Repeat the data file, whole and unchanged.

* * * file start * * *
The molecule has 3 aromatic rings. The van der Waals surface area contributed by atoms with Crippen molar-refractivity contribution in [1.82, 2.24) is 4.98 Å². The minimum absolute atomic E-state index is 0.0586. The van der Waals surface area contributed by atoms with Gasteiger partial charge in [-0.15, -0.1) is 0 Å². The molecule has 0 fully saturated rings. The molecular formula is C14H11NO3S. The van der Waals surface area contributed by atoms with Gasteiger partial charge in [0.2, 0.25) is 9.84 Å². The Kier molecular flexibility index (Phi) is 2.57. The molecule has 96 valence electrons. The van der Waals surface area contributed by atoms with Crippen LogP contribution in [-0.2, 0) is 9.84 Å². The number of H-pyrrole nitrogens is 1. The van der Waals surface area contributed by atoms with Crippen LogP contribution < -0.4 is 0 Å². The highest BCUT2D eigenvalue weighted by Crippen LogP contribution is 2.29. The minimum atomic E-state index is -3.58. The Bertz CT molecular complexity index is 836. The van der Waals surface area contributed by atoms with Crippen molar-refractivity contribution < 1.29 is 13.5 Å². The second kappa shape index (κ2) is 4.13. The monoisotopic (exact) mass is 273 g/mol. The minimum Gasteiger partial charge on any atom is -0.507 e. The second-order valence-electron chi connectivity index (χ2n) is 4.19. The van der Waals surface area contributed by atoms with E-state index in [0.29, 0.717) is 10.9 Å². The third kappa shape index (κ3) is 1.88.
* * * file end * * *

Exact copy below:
The molecule has 3 aromatic rings. The van der Waals surface area contributed by atoms with Crippen molar-refractivity contribution in [1.82, 2.24) is 4.98 Å². The minimum absolute atomic E-state index is 0.0586. The van der Waals surface area contributed by atoms with Gasteiger partial charge in [-0.15, -0.1) is 0 Å². The molecule has 0 fully saturated rings. The molecular formula is C14H11NO3S. The van der Waals surface area contributed by atoms with Gasteiger partial charge in [0.2, 0.25) is 9.84 Å². The Kier molecular flexibility index (Phi) is 2.57. The molecule has 96 valence electrons. The van der Waals surface area contributed by atoms with Crippen LogP contribution in [-0.2, 0) is 9.84 Å². The number of H-pyrrole nitrogens is 1. The van der Waals surface area contributed by atoms with Crippen LogP contribution < -0.4 is 0 Å². The highest BCUT2D eigenvalue weighted by Crippen LogP contribution is 2.29. The minimum atomic E-state index is -3.58. The Bertz CT molecular complexity index is 836. The van der Waals surface area contributed by atoms with Crippen molar-refractivity contribution < 1.29 is 13.5 Å². The second kappa shape index (κ2) is 4.13. The monoisotopic (exact) mass is 273 g/mol. The minimum Gasteiger partial charge on any atom is -0.507 e. The second-order valence-electron chi connectivity index (χ2n) is 4.19. The van der Waals surface area contributed by atoms with E-state index in [0.29, 0.717) is 10.9 Å². The third kappa shape index (κ3) is 1.88.